The Neumann Library also purchases print and electronic books on GIS and geo-spatial analysis. Browse a list of available books on GIS. Become a specialist in a particular of GIS, like Web GIS, or Python scripting, or socio-economic applications of GIS. Use GIS to analyze crime patterns or address public health problems or model weather and climate. Learn about how GIS is being used in the humanities or how computer mapping became GIS. ESRI recently published the full text of The ArcGIS Book for free, available on the web or as an interactive PDF. This book “explores ten ‘big ideas’ that encapsulate the technological and social trends that have pushed geographic information systems (GIS) onto the Internet in a significant way.”

Massively Open Online Classes (MOOCs) are another source for training in GIS. ESRI will be presenting a course in “Going Places With Spatial Analysis,” beginning September 2nd. Penn State recently hosted two MOOCs on GIS, Geospatial Intelligence & the Geospatial Revolution and Maps and the Geospatial Revolution.

ESRI president Jack Dangermond said, ““The application of GIS is limited only by the imagination of those who use it.” GIS has applications in all disciplines, from humanities to human sciences, business, education, and natural sciences. As you learn the software, you will find yourself “thinking spatially,” or approaching research questions considering place, time, and distance.

GIS software is not much help if you don’t have any data; fortunately, over the last several years, governments have been making their data freely available over the web, and industry and academic researchers have likewise shared their data so that others can conduct new analyses and ask new questions. Next week, we will look at some of these online data sources.

wind map

Wind Map still image by Fernanda Viégas and Martin Wattenberg via HINT.FM

The blog subscription error

Posted on August 13th, 2015

By Clarke Iakovakis, August 13, 2015, 9:03 pm

When you subscribe to this blog, you may receive the message: “Sorry, there seems to be an error on the server. Please try again later.” Please disregard the message: your email address is captured and added to the subscriber list. We are aware of the issue and are working to fix it. Thank you!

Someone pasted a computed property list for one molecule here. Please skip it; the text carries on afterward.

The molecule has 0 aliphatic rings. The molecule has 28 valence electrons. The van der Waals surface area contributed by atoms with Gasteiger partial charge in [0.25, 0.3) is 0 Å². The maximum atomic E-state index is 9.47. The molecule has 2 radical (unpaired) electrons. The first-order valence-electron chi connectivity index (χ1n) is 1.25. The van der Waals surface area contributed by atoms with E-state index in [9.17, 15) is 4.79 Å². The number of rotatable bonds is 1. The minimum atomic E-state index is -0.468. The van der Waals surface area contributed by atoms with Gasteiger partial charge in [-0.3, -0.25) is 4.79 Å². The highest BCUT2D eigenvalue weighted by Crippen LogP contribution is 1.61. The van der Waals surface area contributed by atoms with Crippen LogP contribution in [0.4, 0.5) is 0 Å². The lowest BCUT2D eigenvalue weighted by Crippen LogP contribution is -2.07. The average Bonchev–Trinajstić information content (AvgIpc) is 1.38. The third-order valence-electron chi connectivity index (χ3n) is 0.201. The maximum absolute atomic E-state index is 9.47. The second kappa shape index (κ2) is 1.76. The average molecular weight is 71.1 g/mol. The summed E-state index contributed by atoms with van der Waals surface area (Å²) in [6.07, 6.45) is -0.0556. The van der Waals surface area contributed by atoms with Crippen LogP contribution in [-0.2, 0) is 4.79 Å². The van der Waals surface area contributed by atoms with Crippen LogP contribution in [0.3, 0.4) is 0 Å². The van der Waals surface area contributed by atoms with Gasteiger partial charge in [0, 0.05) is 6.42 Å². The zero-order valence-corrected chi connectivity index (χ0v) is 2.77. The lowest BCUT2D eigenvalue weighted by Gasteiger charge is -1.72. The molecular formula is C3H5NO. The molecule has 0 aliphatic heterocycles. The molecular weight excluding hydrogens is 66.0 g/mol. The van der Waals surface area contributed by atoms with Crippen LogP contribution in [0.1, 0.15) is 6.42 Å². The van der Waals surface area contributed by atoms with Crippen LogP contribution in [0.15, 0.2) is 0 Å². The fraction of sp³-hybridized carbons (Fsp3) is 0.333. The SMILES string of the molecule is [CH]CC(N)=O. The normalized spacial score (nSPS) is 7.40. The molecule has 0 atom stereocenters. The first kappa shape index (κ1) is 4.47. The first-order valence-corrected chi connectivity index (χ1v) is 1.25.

Welcome to the UHCL GIS User Group Blog!

Posted on August 3rd, 2015

By Clarke Iakovakis, August 3, 2015, 3:32 pm

Hello, and welcome to the UHCL GIS User Group Blog! The purpose of this group is to bring together UHCL students, staff, faculty and local community members who are interested in geo-spatial technology. This group will facilitate open dialogue, public awareness, data sharing, and professional development. Anyone can be a member of the group; no GIS experience is required. To sign up for our mailing list, go to and enter your name and email address in the box on the right side of the page.

This blog will be an information-sharing platform for all people at UHCL interested in Geographic Information Systems. Here we will post information about User Group meetings and activities, opportunities to get involved with the User Group, tips for using the software and finding data, and much more.

The User Group held its first meeting in April of 2015 with a great turnout and lots of enthusiasm. Students and faculty from a variety of disciplines, UHCL staff members, and even representatives from local businesses were in attendance to discuss methods for the User Group to connect online and in person. We talked about what projects we are working on, and we shared requests for training sessions. This fall, we hope to meet again and continue building our local network.

If you want to receive an email notification whenever a new entry is posted to this blog, please subscribe by entering your email address in the box on the right side of this page. If you are interested in contributing guest posts–for example, discussing your research involving GIS, please contact us.

Check back next week for how to get access to the top GIS tutorials created by ESRI, and tips on finding data to use in GIS!

Volcanic Eruption

Volcanic Eruption at Ninishino-shima. Image Credit: Hydrographic and Oceanographic Department, Japan Coast Guard. Image courtesy NASA Visible Earth.